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WASHINGTON – The Federal Aviation Administration announced Friday that the air traffic control tower at Niagara Falls International Airport will remain open after all, in spite of an earlier announcement that it could fall prey to budget cuts.

Some 149 control towers at airports nationwide will go dark as of April 7, with their responsibilities generally shifted to other, larger airports. That’s 24 fewer shuttered control towers than the FAA originally planned.

The agency said it decided it was in the national interest to keep the Niagara tower and 23 others open. An airport’s national defense or homeland security role, its economic impact and its role in the transportation system were all factors that led the agency to change its mind about particular control towers, the agency added.

The fact that the Niagara tower serves the Niagara Falls Air Reserve Station probably played a role in the FAA’s decision, said Rep. Chris Collins, R-Clarence.

“I’m just really pleased that they saw the value of keeping the control tower open,” said Collins, who pressed for the FAA to do just that.

The agency originally planned to move the Niagara control tower’s responsibilities to Buffalo Niagara International Airport, citing sequestration – the draconian automatic budget cuts that took effect March 1 – as the reason for the control tower cuts.

“The NFTA is pleased and thankful that the FAA has realized the significance of maintaining the control tower in Niagara Falls,” said Executive Director Kimberley A. Minkel, “as it relates to maintaining a positive and safe environment for commercial, private and military operations at the airport.”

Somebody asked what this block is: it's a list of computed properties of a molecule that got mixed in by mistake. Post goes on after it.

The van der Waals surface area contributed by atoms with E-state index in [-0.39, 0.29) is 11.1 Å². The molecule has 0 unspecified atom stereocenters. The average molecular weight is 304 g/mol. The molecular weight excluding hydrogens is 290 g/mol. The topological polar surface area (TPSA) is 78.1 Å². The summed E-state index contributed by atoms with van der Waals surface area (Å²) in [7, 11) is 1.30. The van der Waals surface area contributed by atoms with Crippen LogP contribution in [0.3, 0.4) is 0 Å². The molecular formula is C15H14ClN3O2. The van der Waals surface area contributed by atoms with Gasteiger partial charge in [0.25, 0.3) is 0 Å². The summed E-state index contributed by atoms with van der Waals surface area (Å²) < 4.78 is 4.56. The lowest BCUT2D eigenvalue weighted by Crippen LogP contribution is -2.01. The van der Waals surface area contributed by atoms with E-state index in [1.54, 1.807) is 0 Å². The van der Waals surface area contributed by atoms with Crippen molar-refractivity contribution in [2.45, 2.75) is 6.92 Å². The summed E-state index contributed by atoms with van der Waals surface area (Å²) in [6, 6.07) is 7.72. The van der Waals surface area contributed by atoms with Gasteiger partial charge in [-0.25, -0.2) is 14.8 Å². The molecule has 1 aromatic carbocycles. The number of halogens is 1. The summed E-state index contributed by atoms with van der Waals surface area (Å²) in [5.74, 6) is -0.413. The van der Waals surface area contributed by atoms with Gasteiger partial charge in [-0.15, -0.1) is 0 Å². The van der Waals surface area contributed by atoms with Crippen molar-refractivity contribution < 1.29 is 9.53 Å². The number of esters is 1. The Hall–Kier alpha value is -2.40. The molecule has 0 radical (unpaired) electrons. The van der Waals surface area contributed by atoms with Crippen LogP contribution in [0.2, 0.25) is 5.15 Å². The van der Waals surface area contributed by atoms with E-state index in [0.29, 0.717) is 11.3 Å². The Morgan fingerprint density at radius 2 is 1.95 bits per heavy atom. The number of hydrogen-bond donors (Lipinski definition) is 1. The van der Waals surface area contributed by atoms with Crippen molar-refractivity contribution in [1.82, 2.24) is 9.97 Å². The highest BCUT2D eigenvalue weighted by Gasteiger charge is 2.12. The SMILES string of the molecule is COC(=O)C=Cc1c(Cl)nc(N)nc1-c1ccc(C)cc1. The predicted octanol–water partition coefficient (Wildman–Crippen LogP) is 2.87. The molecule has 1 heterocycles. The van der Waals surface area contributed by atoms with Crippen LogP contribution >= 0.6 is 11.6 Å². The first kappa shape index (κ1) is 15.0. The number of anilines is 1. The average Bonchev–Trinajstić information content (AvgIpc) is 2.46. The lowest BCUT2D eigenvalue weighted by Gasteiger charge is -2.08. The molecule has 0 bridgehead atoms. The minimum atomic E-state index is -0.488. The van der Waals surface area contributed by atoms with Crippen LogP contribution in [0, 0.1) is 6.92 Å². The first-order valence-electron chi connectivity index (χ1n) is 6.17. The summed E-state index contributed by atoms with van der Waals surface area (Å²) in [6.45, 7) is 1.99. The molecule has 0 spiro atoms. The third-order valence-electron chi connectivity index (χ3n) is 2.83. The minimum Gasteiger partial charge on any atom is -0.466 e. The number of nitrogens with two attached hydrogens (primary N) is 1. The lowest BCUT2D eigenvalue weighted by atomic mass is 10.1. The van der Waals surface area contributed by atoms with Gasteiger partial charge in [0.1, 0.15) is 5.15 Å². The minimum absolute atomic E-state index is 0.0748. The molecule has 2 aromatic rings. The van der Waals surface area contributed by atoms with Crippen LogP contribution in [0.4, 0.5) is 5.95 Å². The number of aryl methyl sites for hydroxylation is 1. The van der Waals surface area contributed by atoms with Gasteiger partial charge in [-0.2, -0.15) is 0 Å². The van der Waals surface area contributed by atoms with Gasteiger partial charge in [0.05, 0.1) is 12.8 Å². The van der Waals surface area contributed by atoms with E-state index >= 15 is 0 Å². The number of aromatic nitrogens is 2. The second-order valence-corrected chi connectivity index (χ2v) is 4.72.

All the towers being shut down are run by private companies, not the government as at larger facilities. Another 16 private towers will face 5 percent cuts.

“Unfortunately we are faced with a series of difficult choices that we have to make to reach the required cuts under sequestration,” Transportation Secretary Ray LaHood said in an email.

Advocates for pilots and airports said shutting the towers will harm safety and impose economic hardship on businesses such as flight schools that rely on controllers to guide planes.

“The White House does not understand the consequences of these actions, or they do and they simply do not care,” Craig Fuller, president and chief executive officer of the Aircraft Owners and Pilots Association, a Frederick, Md.-based advocacy group, said at a town hall meeting Thursday at DuPage Airport in West Chicago, Ill. “Either way, this approach is dangerous and should not stand.”

New York is due to lose two towers, one at Ithaca Tompkins Regional Airport, the other at Griffiss International Airport in Rome.

Florida is set to lose 14 towers, the most of any state. They include facilities at Naples Municipal, Boca Raton and Ocala International airports, according to a list provided by the pilots’ association. Texas will lose 13 and California, 11.

Spencer Dickerson, executive director of the Contract Tower Association in Alexandria, Va., said it was unfair for the government to shut down more than half the 251 private towers while sparing government-run facilities. The association represents firms that run the towers.

“Controllers at contract towers perform a host of important functions, including separating aircraft, issuing safety and weather alerts, and assisting with military, emergency response, and medical flights,” Dickerson said.

Planes, including airliners, can continue to fly to airports without towers. Most of the roughly 5,000 U.S. public airports don’t have towers.

Instead of being guided by controllers, pilots radio each other to coordinate landings and takeoffs, according to the FAA.